It is of course invidious to further compress the already small stories that make up the collection. Some samples: two twins (male and female), turn out years later not even to be related and marry, much to the disgust of the townsfolk who still feel they ‘should’ be brother and sister. A nearby small town the author visits seems deadened, glazed over with grief; his initial sympathy on learning that the inhabitants are mourning the deaths of 11 schoolchildren in a fire is tempered when he discovers that this happened 40 years before. The section ‘Artists and Professors’ contains the most artificial stories, rather too steeped in an over-literary preciosity for my taste, but it also one of the most amusing: ‘Mikeworld’, the story of a 10th planet, the invention of a conceptual artist, which becomes part of the official science of a newly independent South Pacific state.

The stories in this book are not vital or arresting in the way Borges or Kafka’s pieces can be. There is something too much of the bucolic contentment of the narrator’s ambles about them. Also, there is a lack of proper names – we read endlessly about “our Mayor” or “a prominent businessman” or “our local paper’s film critic” – all of which may be intended to convey universality, but means that few of the characters gain more than archetypal identity.

Having said that, it is perhaps the perfect book for someone who has to make a succession of short, frequent bus or Tube journeys (full disclosure: for this review, I read the book on a series of such bus trips). It is always stimulating and never boring. It is a wonderful book for dipping into and reading a few stories at a time; indeed, I suspect that the impact would the lost and the faults enumerated above would be more obvious if one read it all in one sitting.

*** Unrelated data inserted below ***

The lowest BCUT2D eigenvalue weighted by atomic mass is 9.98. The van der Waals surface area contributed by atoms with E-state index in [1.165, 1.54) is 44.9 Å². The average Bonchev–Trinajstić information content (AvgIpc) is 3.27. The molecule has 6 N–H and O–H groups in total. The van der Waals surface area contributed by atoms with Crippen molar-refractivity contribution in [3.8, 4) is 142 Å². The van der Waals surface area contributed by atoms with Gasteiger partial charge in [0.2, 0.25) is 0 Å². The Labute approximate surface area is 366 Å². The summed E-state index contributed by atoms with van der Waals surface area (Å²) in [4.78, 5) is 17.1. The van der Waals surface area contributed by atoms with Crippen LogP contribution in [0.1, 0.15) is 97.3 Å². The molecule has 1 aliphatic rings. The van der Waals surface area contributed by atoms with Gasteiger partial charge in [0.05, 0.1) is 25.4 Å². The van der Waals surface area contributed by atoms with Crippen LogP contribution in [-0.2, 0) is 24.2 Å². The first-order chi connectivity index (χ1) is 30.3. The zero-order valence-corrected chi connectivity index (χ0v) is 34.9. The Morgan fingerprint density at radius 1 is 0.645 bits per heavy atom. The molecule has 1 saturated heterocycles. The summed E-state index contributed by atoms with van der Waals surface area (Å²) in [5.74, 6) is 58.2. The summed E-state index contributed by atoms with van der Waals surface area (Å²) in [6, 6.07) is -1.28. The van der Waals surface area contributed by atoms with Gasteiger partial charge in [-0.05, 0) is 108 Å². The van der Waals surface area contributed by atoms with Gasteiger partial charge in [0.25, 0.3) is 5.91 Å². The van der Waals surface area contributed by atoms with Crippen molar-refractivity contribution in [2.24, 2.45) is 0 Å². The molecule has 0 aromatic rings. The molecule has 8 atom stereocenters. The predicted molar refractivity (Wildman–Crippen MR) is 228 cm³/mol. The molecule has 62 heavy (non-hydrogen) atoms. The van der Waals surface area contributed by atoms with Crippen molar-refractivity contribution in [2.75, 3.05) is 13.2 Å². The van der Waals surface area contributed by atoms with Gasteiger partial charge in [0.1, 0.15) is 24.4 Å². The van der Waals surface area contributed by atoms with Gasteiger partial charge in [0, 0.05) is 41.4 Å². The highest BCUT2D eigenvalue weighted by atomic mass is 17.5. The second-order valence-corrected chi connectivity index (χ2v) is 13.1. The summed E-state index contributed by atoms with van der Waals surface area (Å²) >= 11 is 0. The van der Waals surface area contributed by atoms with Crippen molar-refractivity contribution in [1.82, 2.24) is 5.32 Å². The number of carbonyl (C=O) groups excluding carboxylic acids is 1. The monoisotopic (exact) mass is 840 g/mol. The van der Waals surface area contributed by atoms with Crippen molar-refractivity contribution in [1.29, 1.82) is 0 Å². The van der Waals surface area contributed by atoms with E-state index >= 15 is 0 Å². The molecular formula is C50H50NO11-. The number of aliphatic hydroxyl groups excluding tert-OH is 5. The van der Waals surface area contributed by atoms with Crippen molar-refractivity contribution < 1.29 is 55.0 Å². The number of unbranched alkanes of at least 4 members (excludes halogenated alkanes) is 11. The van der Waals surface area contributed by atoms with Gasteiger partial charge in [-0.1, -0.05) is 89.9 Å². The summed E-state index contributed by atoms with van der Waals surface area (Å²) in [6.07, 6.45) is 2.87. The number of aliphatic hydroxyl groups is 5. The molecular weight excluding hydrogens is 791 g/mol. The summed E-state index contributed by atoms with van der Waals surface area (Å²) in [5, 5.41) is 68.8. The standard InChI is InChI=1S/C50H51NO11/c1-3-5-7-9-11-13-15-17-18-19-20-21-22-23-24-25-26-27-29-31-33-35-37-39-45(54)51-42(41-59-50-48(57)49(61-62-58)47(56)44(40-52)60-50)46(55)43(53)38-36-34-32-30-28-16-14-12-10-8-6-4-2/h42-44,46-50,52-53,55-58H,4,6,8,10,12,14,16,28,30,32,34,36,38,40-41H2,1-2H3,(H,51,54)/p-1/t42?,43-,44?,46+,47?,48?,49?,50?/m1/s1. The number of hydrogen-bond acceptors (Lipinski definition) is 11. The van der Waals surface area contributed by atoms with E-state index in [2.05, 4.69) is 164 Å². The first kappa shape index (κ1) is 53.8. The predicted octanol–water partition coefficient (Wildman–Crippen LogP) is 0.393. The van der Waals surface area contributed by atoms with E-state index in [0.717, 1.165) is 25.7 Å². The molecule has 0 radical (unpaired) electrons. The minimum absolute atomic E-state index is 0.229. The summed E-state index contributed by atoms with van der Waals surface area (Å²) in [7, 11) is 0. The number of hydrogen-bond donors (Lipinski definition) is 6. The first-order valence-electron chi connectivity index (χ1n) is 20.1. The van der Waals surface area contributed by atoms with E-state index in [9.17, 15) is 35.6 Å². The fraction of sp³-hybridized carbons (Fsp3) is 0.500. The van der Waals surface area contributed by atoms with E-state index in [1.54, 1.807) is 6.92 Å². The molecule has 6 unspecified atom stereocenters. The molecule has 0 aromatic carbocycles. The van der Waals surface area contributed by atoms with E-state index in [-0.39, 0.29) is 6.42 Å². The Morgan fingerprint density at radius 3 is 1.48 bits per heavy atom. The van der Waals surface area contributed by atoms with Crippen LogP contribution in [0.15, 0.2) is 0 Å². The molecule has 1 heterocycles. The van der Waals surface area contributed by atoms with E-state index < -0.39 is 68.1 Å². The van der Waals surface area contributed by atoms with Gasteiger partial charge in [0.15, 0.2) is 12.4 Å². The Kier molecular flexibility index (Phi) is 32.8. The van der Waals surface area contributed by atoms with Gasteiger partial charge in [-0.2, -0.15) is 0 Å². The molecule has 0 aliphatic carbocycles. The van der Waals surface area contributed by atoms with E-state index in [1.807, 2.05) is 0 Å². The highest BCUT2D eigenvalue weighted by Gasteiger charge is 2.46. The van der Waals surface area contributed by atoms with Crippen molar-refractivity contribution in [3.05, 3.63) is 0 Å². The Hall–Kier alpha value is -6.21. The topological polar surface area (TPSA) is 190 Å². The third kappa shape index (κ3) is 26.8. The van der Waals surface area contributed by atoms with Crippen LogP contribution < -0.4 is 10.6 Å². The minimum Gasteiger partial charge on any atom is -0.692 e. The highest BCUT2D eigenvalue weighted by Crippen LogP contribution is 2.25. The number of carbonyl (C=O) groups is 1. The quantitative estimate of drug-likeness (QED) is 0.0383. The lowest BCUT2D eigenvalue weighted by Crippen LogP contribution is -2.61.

“People who are not expecting to cry will cry.”

“People who are not expecting to cry will cry.”

I would not necessarily expected to have found an article on what will happen when Queen Elizabeth II dies as gripping as I did, but Sam Knight’s piece in the Guardian is a fascinating, and in ways disturbing read.

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While Knight reveals some of the hitherto secret details – such as “London Bridge is down” as the code phrase to mark Elizabeth’s death – and discusses the immediate issues of Charles’ succession – the real interest of the piece is the psychological impact that the Queen’s death will have:

More overwhelming than any of this, though, there will be an almighty psychological reckoning for the kingdom that she leaves behind. The Queen is Britain’s last living link with our former greatness – the nation’s id, its problematic self-regard – which is still defined by our victory in the second world war. One leading historian, who like most people I interviewed for this article declined to be named, stressed that the farewell for this country’s longest-serving monarch will be magnificent. “Oh, she will get everything,” he said. “We were all told that the funeral of Churchill was the requiem for Britain as a great power. But actually it will really be over when she goes.”

Knight links this to Brexit, to the possibility (again) of Scottish independence. Elizabeth’s coronation, in ways, marked the beginning of television age in Britain, and her death and burial will no doubt be over-interpreted in ways, but Knight’s piece is compelling in its evocation of an inevitable event that will mark a more than symbolic watershed.